Another UN Treaty that Needs to Go Away

Another UN Treaty that Needs to Go Away

Another UN treaty that would put the U.S. in the cross-hairs of unelected international bureaucrats was passed out of the U.S. Senate Foreign Relations Committee last week.  Supporters of the UN Convention on the Rights of Persons with Disabilities (UNCRPD) hope that the Senate vote to ratify this treaty will take place by the end of this coming week (by August 3).

As with virtually all UN treaties that emanate from the Economic and Social Division of the United Nations system, a country gives up a lot and gets nothing in return. Although the name of this treaty would make you believe it is worthy of U.S. ratification, the devil is in the details.

United Families International was at the UN in New York during final negotiations of the Convention on the Rights of Persons with Disabilities (December 2006) and we can testify that this treaty has all the problems and ideological baggage of the numerous other treaties that have been created by the UN and then never ratified by the U.S.

Here’s a brief list of the reasons why the United States should not ratify the Convention on the Rights of Persons with Disabilities:

  • The U.S. does not need to compromise their sovereignty to supposedly stand in solidarity with other nations on the issue of fair treatment for persons with disabilities.
  • The U.S. has already enacted some of the strongest disability legislation in the world.
  • The U.S. doesn’t need to sign onto this treat in order to provide leadership on this issue.
  • This treaty compromises parents’ right to direct the education of their disabled children.  The language of “best interests of the child” is the language of those who would like to wrest control from parents.  Does the parent or the government know what is best for a child?  This document puts the power in the hands of government.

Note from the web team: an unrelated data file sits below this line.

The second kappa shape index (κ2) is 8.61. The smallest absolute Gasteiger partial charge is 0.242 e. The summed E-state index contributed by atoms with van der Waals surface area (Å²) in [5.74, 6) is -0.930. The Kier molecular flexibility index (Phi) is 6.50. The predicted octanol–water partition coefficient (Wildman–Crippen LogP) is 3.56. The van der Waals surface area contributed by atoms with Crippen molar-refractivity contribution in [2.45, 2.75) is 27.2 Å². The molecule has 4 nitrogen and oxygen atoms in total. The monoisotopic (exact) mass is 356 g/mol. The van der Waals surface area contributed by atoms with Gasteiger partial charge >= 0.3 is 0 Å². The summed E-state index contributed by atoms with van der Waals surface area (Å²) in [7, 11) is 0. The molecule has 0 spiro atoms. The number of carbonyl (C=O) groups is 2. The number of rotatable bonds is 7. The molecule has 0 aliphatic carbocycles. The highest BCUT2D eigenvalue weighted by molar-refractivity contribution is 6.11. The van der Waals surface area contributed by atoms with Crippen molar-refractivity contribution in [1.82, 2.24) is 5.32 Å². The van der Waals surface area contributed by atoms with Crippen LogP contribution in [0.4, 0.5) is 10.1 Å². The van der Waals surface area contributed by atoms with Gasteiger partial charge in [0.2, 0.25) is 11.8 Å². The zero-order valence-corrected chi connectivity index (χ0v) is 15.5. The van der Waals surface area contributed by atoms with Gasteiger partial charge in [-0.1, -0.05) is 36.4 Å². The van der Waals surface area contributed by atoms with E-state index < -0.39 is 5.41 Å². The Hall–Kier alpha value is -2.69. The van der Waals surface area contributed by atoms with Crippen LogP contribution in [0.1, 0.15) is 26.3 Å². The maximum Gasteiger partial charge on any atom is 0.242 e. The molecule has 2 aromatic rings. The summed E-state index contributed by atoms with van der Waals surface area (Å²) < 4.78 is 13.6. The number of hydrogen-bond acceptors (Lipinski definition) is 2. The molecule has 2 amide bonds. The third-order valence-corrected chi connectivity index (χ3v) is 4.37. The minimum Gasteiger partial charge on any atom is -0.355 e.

• This document contains language that can be easily misconstrued and misinterpreted to support reproductive health rights (code words for abortion).  As was mentioned earlier, UFI was there advocating for the family during the final negotiations of this convention and the reproductive language was highly controversial and hotly contested.
  • A UN compliance committee (unelected international bureaucrats) is given the authority to monitor and issue edicts as to whether or not a signatory country is complying with the mandates of this convention.  Sovereignty would be compromised.

The U.S. is already a leader in its treatment and policies related to people with disabilities.  The ratification of this treaty does nothing to further the interests of the good people who struggle with disabilities.  Senators James Inhofe and Jim DeMint explain it best:

The globalist ideologues behind these treaties are either ignorant of or hostile to the universal human experience that problems are best solved by the people and institutions closest to them. So assured are these masters of their mandate to direct the lives and wealth of other people that they see their routine failures to do so efficiently at the local, state and national level merely as reason to ascend to new heights of international command and control.

Contact your senators today and let them know that you don’t support another meaningless UN treaty.  Tell the UN bureaucrats “NO.”




1 Comment
  • Meagan
    Posted at 11:31h, 02 August

    I thought the purpose of treaties was to prevent or stop wars. And the UN was supposed to do that too–but I almost wonder if some sneaky people were thinking back when it was formed, ” oh, you don’t like dictators attacking your country, understandable”, lets have a talk and do it the painless way–we’ll slowly take over you instead. So, I have a question or two what happens if we start saying no to them controlling our sovereignty, how agitated are these people going to get? Is it just that easy to get our way? And will contacting my senator help, or with the way executive orders and international law is going today, will they just push things through without the consent of congress? If I do contact my senator what should I say that will have the most impact–can a senator influence international treaties?

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